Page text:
Thursday, September 1, 2011

Fragment of Fear (1970)

          Appropriate to its title, Fragment of Fear offers glimpses of the powerhouse psychological thriller it never quite becomes—fragments of greatness, as it were. In fact, the movie screams for a remake because a more vivacious interpretation of the same material could be dynamite. Based on a novel by John Bingham and adapted by the British screenwriter Paul Dehn, the movie has a terrific hook: A recovering drug addict tries to expose a conspiracy, so the conspirators exploit his past to destroy his credibility. Had the movie maximized the tension inherent to that strong premise, it could have hit viewers right in the gut. And indeed, some scenes, particularly the finale, provoke the desired level of audience discomfort. However, the movie is burdened with an unnecessarily convoluted narrative and a preference for loaded conversations over physical action. As a result, the picture feels longer than its 94-minute running time even though most of what happens onscreen is intense and nasty.
          David Hemmings stars as Englishman Tim Brett, a former junkie enjoying the success of his best-selling memoir by taking a vacation in Italy with his beloved aunt. When his aunt is murdered in circumstances so mysterious that the Italian police give up their investigation almost immediately, Brett decides to smoke out the killer (or killers). Meanwhile, he manages a rocky relationship with his beautiful fiancée, Juliet (Gayle Hunnicutt), who’s not completely convinced of Tim’s recovery. As Tim sniffs for clues about the murder, he starts getting threats to back off, which only compels him to dig deeper—until the threats start getting directed at Juliet. The ordeal pushes Tim to heavy drinking, and maybe even back to the needle; by the final act, the lines between what’s happening in the real world and what’s happening in Tim’s imagination have blurred.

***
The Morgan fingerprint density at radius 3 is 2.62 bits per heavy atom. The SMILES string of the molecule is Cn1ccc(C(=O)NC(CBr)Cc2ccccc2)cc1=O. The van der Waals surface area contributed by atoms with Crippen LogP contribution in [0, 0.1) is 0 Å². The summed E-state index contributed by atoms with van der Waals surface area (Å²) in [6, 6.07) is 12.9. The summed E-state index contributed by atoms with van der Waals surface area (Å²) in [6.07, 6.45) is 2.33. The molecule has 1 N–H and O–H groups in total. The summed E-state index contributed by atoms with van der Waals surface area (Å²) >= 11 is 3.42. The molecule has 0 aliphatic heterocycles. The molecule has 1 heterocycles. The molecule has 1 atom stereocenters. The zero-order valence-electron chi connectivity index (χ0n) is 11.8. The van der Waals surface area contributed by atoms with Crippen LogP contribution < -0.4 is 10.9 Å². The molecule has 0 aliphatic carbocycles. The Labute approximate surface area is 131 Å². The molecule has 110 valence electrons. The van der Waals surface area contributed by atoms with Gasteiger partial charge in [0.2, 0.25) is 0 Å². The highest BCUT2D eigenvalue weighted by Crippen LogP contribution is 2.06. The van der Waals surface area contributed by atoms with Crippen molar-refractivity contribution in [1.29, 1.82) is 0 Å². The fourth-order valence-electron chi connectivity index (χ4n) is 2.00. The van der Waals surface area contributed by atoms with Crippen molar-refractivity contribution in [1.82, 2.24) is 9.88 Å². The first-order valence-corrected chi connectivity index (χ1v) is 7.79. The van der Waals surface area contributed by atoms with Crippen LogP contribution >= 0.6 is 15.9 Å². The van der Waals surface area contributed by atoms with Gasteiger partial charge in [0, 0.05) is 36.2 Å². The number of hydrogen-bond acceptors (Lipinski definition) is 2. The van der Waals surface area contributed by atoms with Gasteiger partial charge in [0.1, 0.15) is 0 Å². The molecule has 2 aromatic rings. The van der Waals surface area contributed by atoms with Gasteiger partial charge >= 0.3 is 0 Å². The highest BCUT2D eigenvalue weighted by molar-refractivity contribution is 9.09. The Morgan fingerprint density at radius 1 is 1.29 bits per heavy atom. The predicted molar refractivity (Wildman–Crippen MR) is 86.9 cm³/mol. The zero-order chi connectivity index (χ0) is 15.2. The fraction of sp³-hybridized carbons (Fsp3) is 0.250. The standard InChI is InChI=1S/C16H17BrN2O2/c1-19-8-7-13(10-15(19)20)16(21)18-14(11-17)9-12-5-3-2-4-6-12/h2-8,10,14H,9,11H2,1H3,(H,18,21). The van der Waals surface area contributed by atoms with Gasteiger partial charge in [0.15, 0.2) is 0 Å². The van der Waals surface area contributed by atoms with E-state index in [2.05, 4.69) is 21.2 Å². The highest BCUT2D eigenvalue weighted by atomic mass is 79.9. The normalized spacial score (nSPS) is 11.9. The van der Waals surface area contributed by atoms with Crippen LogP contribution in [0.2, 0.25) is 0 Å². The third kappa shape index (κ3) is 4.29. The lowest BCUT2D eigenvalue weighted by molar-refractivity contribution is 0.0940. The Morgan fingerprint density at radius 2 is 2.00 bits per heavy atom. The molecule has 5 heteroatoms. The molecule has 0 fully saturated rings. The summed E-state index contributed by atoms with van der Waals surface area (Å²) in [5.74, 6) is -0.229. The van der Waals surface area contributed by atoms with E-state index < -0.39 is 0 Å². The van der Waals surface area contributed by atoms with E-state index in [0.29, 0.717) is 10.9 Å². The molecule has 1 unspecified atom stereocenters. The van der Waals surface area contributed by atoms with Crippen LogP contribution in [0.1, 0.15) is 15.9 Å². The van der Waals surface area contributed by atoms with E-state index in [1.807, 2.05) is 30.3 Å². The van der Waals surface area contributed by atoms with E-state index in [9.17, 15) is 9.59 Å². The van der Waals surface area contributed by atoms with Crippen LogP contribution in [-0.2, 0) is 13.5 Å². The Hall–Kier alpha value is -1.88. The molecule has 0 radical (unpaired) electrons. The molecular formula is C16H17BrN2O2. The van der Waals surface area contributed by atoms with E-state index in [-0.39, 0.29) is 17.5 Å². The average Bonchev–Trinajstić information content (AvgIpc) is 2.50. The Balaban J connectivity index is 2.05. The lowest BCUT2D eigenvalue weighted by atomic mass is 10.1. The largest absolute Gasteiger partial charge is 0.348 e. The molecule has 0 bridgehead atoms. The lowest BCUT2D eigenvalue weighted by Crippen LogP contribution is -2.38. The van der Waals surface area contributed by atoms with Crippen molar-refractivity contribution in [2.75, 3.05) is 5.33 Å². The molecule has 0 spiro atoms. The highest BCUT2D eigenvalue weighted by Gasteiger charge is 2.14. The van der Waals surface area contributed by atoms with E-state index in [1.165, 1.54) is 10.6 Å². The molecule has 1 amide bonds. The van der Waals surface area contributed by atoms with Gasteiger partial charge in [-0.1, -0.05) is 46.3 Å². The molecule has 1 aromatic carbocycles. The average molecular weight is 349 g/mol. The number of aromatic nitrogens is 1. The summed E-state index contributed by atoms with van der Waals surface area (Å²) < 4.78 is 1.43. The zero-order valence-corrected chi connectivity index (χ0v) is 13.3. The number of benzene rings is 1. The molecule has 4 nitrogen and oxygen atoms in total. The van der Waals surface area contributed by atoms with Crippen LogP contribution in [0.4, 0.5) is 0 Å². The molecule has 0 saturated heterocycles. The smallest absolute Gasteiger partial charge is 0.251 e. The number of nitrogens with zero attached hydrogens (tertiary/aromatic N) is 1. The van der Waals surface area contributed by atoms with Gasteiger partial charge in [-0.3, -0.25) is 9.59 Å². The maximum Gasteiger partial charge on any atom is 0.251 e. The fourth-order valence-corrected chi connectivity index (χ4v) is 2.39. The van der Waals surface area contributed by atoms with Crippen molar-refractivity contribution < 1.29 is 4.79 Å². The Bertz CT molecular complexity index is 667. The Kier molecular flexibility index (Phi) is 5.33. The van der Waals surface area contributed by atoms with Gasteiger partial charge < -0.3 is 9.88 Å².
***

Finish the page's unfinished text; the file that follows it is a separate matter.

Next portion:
Stories predicated on altered mental states are notoriously difficult, because trying to replicate the twists and turns of encroaching madness often damages narrative clarity—and in Fragment of Fear, the problem is exacerbated by talkiness. Since there’s so little in the way of exciting visuals, dull stretches emerge whenever the plot gets murky. It doesn’t help that Hemmings is a cold fish; although he’s credible as a strung-out hothead, his inability to convey warmth inhibits our ability to root for his character. Having said that, it’s probably best to view the movie through the prism of its reserved Britishness; at one point, a policeman sternly announces, “I shall be in danger of losing my temper!” So, in that sense, Fragment of Fear offers an offbeat alternative to the usual hysterics of American drug-themed pictures. (Available through Columbia Screen Classics via

Fragment of Fear: FUNKY

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